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An absolute mess for fans

Acrimony among prospective Lightning owners is too familiar.

By GARY SHELTON
Published November 27, 2007


On one side, there is a would-be seller who lacks passion.

On the other, there is a want-to-be buyer who lacks cash.

Trapped in the middle, just like in the old days, there is a hockey team skating toward a future clouded by uncertainty and doubt.

Golly. Does this feel vaguely, horribly familiar to anyone else?

After the world's longest test drive, after fans had spent five months debating anticipation vs. apprehension, the proposed sale of the Tampa Bay Lightning has collapsed. If you are trying to figure out what it means, remember this: In the life of a professional sports franchise, uncertainty is never a good thing.

In the end, the Absolute Hockey Group turned out to be an absolute mess. It was a scandalous disintegration, with members accusing each other of betrayal in the way of a $50-million lawsuit. For those who follow the Lightning, it read like a page out of a history the franchise would just as soon forget, of a legacy of Kokusai Green and Art Williams and the Maloofs and the Duke of Manchester. The only thing that would have made it perfect is if the lawsuit had arrived blurry because of a bad fax machine.

How smarmy is this? According to the lawsuit, Hollywood producer Oren Koules is accused of shopping around information obtained from his partners for his own benefit. The suggestion is that Koules, whose share of the purchase price had risen from minority share to the majority, wanted to cut his own deal.

"We have information that leads us to believe that he has had numerous conversations with the owners of he Lightning and that he continues to do so," said Tom Scarritt, attorney for real estate developer Jeff Sherrin, a member of AHG. "That's in direct violation of the agreement he signed with his partners."

So is Koules trying to cut his own deal?

"We don't surmise what his conversations are about," Scarritt said. "But our lawsuit is designed to find that out."

What the Lightning - and its fans - thinks of this will largely depend on what it thought of Doug MacLean and his group from the start. If you were concerned about MacLean because of his record as coach and general manager of the Columbus Blue Jackets, if you had heard too much about his legendary temper, if the lingering negotiations and the secret partners made you doubt his finances, this probably isn't the worst thing in the world.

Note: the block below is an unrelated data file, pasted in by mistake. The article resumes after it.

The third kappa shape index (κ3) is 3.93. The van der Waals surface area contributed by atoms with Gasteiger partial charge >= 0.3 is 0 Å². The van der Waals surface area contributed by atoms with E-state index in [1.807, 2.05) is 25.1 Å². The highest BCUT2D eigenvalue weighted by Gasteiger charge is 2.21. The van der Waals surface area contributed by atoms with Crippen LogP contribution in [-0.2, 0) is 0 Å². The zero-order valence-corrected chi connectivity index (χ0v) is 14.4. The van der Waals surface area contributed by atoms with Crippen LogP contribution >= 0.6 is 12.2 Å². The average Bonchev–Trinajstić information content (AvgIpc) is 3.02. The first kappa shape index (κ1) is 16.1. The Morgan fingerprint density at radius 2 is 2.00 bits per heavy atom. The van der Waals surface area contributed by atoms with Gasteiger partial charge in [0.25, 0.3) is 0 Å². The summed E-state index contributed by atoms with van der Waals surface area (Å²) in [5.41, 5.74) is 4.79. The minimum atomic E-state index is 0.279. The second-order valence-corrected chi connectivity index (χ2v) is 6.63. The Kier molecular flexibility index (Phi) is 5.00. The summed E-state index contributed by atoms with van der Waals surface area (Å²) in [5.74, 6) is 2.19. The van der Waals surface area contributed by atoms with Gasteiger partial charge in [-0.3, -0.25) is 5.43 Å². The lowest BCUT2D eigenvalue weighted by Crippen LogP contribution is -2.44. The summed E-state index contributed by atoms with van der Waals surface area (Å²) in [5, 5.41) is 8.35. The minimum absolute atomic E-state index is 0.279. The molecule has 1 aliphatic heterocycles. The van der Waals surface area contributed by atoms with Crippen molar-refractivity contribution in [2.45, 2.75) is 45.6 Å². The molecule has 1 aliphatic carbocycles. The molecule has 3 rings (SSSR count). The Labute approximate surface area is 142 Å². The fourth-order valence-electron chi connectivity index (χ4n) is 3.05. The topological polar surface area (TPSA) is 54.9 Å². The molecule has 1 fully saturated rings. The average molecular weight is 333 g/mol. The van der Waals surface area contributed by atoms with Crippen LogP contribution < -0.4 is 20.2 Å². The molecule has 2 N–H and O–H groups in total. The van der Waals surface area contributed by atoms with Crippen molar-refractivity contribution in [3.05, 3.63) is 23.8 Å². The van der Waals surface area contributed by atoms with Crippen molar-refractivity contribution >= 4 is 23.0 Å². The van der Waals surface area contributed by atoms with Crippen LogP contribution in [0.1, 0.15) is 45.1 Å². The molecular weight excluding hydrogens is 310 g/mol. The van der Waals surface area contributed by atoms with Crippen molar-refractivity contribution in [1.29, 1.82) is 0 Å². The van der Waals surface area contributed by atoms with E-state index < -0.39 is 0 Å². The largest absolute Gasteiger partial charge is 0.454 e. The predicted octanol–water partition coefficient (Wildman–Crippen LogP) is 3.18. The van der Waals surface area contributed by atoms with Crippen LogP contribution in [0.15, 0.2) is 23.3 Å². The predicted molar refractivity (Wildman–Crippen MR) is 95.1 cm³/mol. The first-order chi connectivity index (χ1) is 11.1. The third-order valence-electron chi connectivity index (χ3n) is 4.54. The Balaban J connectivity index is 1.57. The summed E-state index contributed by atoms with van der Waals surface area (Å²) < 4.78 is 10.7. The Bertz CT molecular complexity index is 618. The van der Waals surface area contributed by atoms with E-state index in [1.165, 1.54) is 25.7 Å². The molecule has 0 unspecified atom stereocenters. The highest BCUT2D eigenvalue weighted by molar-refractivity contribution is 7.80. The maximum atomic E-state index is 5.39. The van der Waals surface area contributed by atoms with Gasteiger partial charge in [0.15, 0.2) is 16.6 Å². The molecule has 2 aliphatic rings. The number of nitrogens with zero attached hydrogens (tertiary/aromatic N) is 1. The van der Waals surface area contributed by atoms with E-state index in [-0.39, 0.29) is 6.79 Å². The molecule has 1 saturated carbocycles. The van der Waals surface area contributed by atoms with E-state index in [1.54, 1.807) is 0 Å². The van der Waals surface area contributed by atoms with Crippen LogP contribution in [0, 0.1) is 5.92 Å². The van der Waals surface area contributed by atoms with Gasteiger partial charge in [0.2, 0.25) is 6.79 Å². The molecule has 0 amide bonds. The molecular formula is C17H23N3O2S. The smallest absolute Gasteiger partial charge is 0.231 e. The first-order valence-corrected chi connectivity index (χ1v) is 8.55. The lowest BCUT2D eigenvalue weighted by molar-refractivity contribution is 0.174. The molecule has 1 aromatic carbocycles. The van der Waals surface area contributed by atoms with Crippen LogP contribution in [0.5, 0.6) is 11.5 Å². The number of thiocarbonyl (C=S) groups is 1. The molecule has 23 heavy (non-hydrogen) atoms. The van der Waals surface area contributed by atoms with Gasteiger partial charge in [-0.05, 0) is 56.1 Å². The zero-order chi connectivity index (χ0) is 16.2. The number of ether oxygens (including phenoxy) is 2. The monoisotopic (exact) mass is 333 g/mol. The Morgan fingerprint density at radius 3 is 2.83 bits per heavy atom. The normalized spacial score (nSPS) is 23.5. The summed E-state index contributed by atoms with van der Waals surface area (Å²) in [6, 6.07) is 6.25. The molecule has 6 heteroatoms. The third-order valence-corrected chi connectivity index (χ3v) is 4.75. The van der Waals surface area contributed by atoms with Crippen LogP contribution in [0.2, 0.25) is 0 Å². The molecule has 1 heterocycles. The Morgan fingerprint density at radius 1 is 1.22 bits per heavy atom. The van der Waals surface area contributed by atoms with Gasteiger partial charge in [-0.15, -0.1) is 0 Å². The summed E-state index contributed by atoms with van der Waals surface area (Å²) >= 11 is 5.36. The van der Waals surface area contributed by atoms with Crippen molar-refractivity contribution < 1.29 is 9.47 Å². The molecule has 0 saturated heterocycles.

As for me, I'm disappointed. It feels as if an opportunity has been lost.

I like MacLean. I find him to be an engaging, insightful man, and I was looking forward to watching a Lightning owner who was passionate about the game. It was only seven weeks ago when I sat with MacLean and Koules in a luxury suite at the Lightning's opener, watching the two of them interact, watching them pull for a hockey team that seemed big enough for them both. At the time, they said the right things. At the time, they seemed like perfect partners.

A few weeks later, and we are left to wonder: When producing the series, did Koules watch Saw too many times?

Whatever you feel about the sale falling through, there are some truths at work here.

One: If an owner cannot afford to buy a team, he cannot afford to own one.

Two: If an owner cannot get along with his partner when a $5-million payment is due, he isn't going to get along with him when a $7-million goaltender is available.

Three: If this breakup was inevitable, it is better that it happen now rather than later.

For now, however, everyone loses. A sale does not implode this loudly without all parties getting some of the mess on their shoes.

MacLean? Even if he could regather his forces, who is going to believe in him now? For all of his charm, MacLean wanted to barter his expertise to turn a small investment into a big slice of the team. Frankly, Phil Esposito did it better.

Koules? He's from Hollywood; he knows all about being cast as the bad guy. It's easy to speculate that Koules resented paying most of the money while others made most of the decisions, because no one wants to be a human ATM. But Koules knew the deal when he signed it. And for a prospective owner, trust is a vital issue. For Koules, that's going to be a tough sale.

Bill Davidson? Wasn't this Dollar Bill's hand-picked group? If you remember when the sale was announced, Palace Entertainment CEO Tom Wilson suggested that Davidson wouldn't have sold to just anyone. Why, then, would Davidson agree to have backdoor conversations with Koules?

Is Davidson really that desperate to sell? And if so, what happens now? Does he cut his price? Does he try to make the franchise more profitable by moving salaries? Does he put up a real estate sign that says: Owner Motivated to Sell?

Oh, and while we're talking about money, what's this about Sherrin asking for $50-million in lost profits? Is the Lightning telling prospective team buyers the same thing it tells prospective ticket buyers?

For the Lightning, it adds up to an unnerving time. When it comes to spending, no one knows if the old owner is willing or if any new ones will be able.

Worst of all, no one knows who to trust. If anyone.

Gary Shelton can be reached at(727) 893-8805.